Segmentation would serve no purpose, if the target customers can’t be reached. Suppose a fast food company has identified the college canteens to be a good segment, but if the colleges do not permit the fast food to supply or serve college canteens, the segmentation would serve no purpose. Similarly, Cuban rum and cigar can’t reach American market due to political and traderelations.
The basis used to distinguish market into segments must lead the company to show clear variations in preferences, needs, and consumer behaviour in response to different marketing mixes designed individually for each segment. Thus, division into segments would enable a comparison with regard to sales, cost and profits. At least one segment must have enough profit potential to justify “developing and maintaining a special marketing mix for that segment.
The basis used should lead to segments that are so large to be economically and practically viable to be served. Viability depends upon size and sustainability, (enough volume), identity (unique characteristics), relevance and usefulness (relevant to important characteristics), measurability (measured), access (not too difficult and too costly to reach to them), and stability (stable in short, medium and long term).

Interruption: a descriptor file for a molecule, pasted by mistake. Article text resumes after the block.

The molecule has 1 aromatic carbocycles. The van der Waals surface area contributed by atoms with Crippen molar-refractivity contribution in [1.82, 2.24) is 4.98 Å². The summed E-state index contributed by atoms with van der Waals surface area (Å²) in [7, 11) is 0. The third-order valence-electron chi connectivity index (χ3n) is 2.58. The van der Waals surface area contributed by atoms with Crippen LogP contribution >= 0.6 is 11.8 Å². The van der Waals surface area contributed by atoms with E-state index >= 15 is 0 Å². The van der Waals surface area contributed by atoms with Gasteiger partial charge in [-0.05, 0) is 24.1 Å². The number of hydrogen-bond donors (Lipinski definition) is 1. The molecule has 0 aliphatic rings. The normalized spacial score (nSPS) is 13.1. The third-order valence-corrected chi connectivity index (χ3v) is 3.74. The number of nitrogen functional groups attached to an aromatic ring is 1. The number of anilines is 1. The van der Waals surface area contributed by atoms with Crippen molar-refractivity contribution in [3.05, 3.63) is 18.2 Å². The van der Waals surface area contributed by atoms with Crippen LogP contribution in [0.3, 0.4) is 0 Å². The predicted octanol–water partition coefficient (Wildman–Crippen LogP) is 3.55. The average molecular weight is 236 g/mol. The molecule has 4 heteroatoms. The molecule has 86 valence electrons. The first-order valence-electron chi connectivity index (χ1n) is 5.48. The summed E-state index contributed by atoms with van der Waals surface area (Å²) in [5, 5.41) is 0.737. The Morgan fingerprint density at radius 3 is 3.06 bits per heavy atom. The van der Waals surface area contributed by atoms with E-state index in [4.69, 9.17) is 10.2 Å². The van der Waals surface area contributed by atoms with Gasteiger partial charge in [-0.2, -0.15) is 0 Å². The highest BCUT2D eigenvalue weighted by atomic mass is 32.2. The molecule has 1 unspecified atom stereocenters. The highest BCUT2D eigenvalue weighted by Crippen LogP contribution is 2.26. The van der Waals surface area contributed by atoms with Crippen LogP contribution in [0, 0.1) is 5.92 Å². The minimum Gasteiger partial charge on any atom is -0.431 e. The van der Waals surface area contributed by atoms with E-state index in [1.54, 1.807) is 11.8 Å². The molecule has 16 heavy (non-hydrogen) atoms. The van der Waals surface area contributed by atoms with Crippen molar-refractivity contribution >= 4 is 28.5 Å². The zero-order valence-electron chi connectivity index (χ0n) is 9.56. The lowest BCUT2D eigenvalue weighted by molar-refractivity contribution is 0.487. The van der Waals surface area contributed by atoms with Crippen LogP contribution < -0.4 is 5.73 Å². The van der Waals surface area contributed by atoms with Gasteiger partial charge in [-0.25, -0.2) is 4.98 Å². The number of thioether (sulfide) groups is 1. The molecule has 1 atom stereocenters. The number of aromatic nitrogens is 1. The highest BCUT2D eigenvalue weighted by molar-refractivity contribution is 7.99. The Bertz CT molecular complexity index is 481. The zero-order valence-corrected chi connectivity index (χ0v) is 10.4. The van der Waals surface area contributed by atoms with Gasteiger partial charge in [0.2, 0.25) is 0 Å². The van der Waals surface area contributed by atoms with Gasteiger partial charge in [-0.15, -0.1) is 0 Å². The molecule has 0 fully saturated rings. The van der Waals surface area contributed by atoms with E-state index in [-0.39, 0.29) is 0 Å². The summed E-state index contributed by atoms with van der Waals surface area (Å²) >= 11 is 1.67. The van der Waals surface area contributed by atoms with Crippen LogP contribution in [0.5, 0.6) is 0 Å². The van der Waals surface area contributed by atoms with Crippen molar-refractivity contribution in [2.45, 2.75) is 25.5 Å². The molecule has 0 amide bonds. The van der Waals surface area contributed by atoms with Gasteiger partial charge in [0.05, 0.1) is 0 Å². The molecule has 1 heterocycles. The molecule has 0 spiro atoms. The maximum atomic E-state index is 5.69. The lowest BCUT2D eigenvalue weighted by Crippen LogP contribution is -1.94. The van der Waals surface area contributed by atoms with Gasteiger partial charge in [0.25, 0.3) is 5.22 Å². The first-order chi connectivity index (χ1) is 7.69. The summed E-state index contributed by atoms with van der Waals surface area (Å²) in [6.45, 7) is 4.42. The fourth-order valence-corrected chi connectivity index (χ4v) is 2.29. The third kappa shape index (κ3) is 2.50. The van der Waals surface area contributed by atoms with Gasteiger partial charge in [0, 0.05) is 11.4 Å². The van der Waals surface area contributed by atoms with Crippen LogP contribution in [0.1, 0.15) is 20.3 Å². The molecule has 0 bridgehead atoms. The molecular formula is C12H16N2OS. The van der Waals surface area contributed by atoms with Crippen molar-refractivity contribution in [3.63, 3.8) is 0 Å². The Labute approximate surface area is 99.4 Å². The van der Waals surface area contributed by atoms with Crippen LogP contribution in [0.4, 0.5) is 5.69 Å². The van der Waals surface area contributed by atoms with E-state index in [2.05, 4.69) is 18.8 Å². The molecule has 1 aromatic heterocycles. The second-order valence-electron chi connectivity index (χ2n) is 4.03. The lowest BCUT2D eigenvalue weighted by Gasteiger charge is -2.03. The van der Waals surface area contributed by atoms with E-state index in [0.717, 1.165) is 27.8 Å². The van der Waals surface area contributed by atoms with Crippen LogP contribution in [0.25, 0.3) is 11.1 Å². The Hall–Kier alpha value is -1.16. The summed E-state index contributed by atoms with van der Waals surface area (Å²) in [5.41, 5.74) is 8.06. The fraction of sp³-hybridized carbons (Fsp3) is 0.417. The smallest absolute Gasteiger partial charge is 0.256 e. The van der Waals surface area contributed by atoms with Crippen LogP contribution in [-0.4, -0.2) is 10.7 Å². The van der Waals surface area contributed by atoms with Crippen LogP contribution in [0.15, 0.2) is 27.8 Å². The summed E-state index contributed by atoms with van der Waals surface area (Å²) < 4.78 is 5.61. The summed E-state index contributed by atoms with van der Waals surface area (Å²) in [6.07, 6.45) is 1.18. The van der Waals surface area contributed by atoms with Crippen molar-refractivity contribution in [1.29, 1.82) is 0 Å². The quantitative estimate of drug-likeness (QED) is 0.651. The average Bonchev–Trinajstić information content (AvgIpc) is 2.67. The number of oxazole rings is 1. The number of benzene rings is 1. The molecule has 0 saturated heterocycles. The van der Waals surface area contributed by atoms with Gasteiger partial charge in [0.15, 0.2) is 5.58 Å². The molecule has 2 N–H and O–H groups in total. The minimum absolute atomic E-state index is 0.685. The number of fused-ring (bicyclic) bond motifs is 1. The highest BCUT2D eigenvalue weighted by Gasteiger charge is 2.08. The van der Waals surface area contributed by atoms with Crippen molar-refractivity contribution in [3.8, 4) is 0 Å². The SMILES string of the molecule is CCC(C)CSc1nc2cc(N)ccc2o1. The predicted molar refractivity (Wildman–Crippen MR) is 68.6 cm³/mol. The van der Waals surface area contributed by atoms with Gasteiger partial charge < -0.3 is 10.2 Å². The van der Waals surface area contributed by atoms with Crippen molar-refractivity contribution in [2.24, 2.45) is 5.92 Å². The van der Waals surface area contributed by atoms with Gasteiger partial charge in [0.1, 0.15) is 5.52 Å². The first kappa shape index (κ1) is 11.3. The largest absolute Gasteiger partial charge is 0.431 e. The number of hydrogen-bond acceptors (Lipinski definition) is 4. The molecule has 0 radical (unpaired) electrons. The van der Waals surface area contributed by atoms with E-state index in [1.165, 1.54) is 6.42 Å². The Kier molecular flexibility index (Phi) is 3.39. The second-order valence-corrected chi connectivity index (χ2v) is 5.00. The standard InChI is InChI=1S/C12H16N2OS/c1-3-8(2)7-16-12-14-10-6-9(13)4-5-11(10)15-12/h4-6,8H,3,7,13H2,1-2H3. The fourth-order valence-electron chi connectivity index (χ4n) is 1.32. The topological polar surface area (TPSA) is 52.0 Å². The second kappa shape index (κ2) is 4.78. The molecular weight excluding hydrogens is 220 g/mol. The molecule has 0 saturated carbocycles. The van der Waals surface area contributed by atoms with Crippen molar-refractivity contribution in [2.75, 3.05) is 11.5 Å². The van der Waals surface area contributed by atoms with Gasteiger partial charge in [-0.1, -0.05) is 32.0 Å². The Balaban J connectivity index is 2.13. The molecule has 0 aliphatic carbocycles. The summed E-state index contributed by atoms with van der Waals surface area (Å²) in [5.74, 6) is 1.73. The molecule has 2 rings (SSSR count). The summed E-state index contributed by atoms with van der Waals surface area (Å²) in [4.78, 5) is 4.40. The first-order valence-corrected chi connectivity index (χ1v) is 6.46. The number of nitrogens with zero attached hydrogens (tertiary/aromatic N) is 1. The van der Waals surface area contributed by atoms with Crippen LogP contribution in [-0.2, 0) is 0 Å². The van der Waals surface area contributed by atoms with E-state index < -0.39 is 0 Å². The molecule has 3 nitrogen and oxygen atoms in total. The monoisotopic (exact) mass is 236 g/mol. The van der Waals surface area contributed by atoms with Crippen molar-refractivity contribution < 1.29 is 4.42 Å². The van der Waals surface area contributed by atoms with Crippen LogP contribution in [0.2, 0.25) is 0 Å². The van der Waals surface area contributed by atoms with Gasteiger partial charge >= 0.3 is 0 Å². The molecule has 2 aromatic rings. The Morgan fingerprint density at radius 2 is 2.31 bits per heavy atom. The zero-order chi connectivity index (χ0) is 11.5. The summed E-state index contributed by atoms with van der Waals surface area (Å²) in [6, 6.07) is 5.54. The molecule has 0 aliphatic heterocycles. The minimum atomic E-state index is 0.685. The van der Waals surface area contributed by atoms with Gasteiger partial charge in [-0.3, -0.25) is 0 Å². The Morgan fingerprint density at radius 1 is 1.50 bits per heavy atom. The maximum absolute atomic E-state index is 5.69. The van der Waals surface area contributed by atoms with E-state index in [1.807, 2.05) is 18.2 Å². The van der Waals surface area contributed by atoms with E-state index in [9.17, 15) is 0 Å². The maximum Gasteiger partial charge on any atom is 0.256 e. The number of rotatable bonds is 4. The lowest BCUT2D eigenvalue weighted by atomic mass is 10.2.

Segment so chosen has to be unique so that it can be distinguished from other market segments.
The segment must be appropriate to the objectives and resources of the organisation.
Exxon Mobil during 1993-2006 had three segmentation principles validated in the marketplace. First, simpler segmentation, which tends to be more robust, flexible, and cost effective over the long term; second, it must reveal both where customers are now and where they are going, so that the company can put the same face before the customer in Cairo or Illinois; and third, segmentation analysis and strategy must be updated regularly.